To many Northlanders, September is a time of autumn and lots of the happenings of fall are taking place now. Daylight continues to lessen, with later sunrises and earlier sunsets. Temperatures, though still warm, begin to slowly descend. We may soon see frosts in the morning.
It is also a time of garden produce. Apples, hawthorns and acorns ripen on the trees.
September is migration, best noted with raptor movements at Hawk Ridge, but it happens with many others as well. Warbler waves pass through the yard; various sparrows appear here and it is common to see the family units of flickers along the roads, often on the ground. Most days, we see (or hear) migratory flocks of Canada geese.
But birds are not the only migrants. We also see movements of green darner dragonflies and monarch butterflies. Not as obvious, snakes perform a migration of their own in fall as they head to their hibernacula for the colder times.
And there is the leaf color. It seems like each day, we see more reds in maples, sumacs and dogwoods. Yellows dominate birch, aspen and basswoods. This annual arboreal show is watched each year.
We don’t think of this time much for wildflowers. Many of the ones that filled the roadsides with colors in summer now show the product of the season with myriad seeds often drifting in the breeze. Others that have flowers will linger through this month. The fall trio, sunflowers, asters and goldenrods, continue to give plenty more color to the scene.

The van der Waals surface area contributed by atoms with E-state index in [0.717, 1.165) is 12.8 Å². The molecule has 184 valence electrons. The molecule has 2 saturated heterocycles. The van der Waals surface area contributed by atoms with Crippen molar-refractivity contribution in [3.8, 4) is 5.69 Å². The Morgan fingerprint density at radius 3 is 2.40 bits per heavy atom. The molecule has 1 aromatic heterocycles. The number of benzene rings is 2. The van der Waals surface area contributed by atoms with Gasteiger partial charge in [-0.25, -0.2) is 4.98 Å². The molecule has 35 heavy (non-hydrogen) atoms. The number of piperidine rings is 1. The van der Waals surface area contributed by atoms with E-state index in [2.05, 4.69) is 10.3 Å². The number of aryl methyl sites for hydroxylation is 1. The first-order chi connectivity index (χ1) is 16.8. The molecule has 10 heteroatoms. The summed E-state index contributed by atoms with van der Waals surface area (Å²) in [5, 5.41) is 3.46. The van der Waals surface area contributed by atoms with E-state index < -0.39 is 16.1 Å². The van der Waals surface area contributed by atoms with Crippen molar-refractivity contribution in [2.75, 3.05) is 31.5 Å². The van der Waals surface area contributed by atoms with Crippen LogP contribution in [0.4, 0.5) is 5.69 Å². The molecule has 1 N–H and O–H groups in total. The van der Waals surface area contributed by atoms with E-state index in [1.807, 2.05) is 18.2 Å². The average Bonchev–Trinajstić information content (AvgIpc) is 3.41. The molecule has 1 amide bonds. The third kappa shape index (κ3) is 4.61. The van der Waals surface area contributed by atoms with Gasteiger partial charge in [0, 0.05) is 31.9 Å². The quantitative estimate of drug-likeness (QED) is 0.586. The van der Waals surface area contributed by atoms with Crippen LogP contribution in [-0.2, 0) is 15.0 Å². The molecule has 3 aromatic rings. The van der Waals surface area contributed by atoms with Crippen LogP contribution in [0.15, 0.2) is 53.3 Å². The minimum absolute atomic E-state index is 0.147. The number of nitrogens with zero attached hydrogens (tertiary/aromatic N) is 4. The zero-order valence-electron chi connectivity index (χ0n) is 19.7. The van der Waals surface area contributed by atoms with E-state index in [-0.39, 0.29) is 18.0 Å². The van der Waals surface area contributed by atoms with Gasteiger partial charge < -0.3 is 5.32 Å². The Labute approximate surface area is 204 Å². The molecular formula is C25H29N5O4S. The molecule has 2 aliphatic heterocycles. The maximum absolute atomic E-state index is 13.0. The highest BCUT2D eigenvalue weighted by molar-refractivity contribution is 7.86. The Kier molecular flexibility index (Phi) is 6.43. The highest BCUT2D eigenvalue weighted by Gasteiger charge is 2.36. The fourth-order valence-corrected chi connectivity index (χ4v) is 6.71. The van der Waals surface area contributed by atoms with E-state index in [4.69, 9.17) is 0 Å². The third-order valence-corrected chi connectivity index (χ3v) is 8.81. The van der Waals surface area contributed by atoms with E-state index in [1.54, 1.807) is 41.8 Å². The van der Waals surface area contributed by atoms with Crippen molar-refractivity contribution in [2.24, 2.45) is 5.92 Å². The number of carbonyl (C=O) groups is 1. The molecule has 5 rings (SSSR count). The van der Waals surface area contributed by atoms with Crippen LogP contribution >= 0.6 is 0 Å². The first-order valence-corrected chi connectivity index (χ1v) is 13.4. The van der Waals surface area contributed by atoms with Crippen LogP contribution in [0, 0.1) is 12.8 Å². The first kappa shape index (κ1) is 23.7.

Sunflowers, typically yellow, range from 2 feet tall to the robust ones of 10 feet. Asters, most diverse in their colors, light up the fields and roadsides with purples, blues and whites. Some have just begun; they are in no hurry to stop their flowers. Many last into next month. And there are the goldenrods.
MORE BY LARRY WEBER:
- Northland Nature: Bergamots add to roadside flora
- Northland Nature: Dewberry adds to summer berries
- Northland Nature: Oaks grow new leaves, catkins
About a dozen species of these fall wildflowers bloom in the region. With the exception of upland white goldenrods — fairly common along the lakeshore — all are yellow. They range from about 2-8 feet tall.
Most common in fields and roadsides, goldenrods also can be found in swamps, bogs, woods and cliffs. Nearly all hold plumes of numerous small florets above leafy stalks. Like sunflowers and asters, they are composites. All belong to the same genus of solidago.
They begin to bloom in late July with the early goldenrods (solidago juncea). These first ones of middle summer are quickly joined by more that thrive in August, especially the Canada goldenrods (Solidago canadensis).
As August exits, I find that we are in the time of greatest goldenrod presence. Tall goldenrods (solidago altissima) take over the flowering sites. It seems like in early September, every road side and field has massive patches of these delightful flowers. Some goldenrods will not bloom until later, often September.
Consistently, the last species that I find to bloom is the showy goldenrod (solidago speciosa). Plants live up to their name and put on quite a show in their growing sites. Standing about 2-5 feet tall, they are branched more than most goldenrods. The stems, that become reddish, hold numerous leaves and yellow florets that form thick clusters.
Not so common in the region, I find that where they grow, the plants are hard to not see. Without a doubt, showy goldenrods tend to be the showiest of all.
Like other flora of this month, this finale will fade in the frost. But now they are a terrific show to see and walk amongst as we enter autumn.